There comes a moment when you know you’ve crossed a threshold. Or, in my case, a river. Not the proverbial Rubicon, but the Papas, way up on the northern end of Lac Mistissini.
This was no triumphant crossing on the back of a stallion. But a less-than-elegant hitchhike on the back of Glen Wapachee, at the time an Ouje-Bougoumou band councilor.
You see, this was my first trip up to Cree country, more than six years ago, to fish in paradise for walleye and speckled trout. Only this city boy didn’t bring any rubber boots.
And that made crossing water, even shallow water, a little difficult.
So Glen volunteered to carry me across. I accepted, and will never live it down. Crees up and down the river pointed and laughed and I now laugh whenever I think back to the great first impression I made.
I was there as a guest of my friend, Will Nicholls, and to write a story for Hour magazine on the burgeoning Cree tourism industry and how Europeans were flocking to experience Native culture.
It was also my first taste of Cree culture… and humour.
Now I get it every other week in the Nation office as copy editor and titular member of the magazine’s editorial board. That’s why I have a special status. Depending on their mood, people here call me the “consultant,” or, “the white chief”, when they really don’t like the way I edited their copy. You see, I’m the guy responsible for taking out all the capital letters from every second word, for making sure all the commas are in the right place, and, most important, to ensure the Nation doesn’t get sued into bankruptcy.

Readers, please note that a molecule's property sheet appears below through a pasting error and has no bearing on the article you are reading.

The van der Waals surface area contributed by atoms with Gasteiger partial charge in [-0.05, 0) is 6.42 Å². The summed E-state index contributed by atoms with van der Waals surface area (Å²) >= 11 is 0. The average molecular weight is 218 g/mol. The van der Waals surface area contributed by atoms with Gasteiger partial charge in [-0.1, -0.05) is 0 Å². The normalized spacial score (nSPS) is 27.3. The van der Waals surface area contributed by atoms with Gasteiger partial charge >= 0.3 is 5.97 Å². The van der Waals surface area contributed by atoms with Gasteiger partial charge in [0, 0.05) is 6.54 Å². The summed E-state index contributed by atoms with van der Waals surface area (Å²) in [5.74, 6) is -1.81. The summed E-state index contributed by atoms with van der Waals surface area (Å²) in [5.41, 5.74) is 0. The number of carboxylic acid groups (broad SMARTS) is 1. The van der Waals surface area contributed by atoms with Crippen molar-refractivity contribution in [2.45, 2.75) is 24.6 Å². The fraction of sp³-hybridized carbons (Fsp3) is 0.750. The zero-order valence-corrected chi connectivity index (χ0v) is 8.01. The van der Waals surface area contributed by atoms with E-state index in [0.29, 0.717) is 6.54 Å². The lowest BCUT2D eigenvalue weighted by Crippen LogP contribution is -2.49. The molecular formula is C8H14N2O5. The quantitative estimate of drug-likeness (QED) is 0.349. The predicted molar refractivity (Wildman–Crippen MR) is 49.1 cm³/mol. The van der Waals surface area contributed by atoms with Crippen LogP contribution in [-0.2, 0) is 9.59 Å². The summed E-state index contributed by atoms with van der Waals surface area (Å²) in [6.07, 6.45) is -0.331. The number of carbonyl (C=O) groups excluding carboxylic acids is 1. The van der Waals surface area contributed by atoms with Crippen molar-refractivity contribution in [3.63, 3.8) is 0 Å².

It’s a fine line to walk. As someone who’s worked in alternative journalism most of his professional life, I believe in the value of writing with a point of view. Back at my student newspaper 20 years ago already, we called ourselves “agents of social change,” whatever that might have meant. But I still believe. I believe we have a responsibility to cover all points of view, but that we are dishonest – and doing a disservice to our readers – if we try to hide our own biases.
That’s part of the appeal of working here, even though I now work full-time in the so-called mainstream media. It’s the opportunity to continue to do journalism that appeals to the heart as well as the head. To add a little attitude and spice to the sometimes mundane meat and potatoes of providing an independent media voice to a very special community.
It’s an exciting project, even after 10 years, and especially for a semi-outsider like myself. The Cree of James Bay are on the cutting edge of political and social change in Canada. And at The Nation, we have a front-row seat.
It makes for interesting discussion and debate in the newsroom, especially over the past couple of years. A good deal of that ends up in the magazine, adding to the mix of views, news and diatribes we’ve become known for.
A tenth anniversary is a little like crossing a river in itself. It’s a marker in time, one that may be a little arbitrary, but one that nonetheless announces that you’ve come somewhere, and survived. Not without a few scars and assorted battle wounds along the way. But this issue is a birthday party of sorts that says the Nation is here to stay.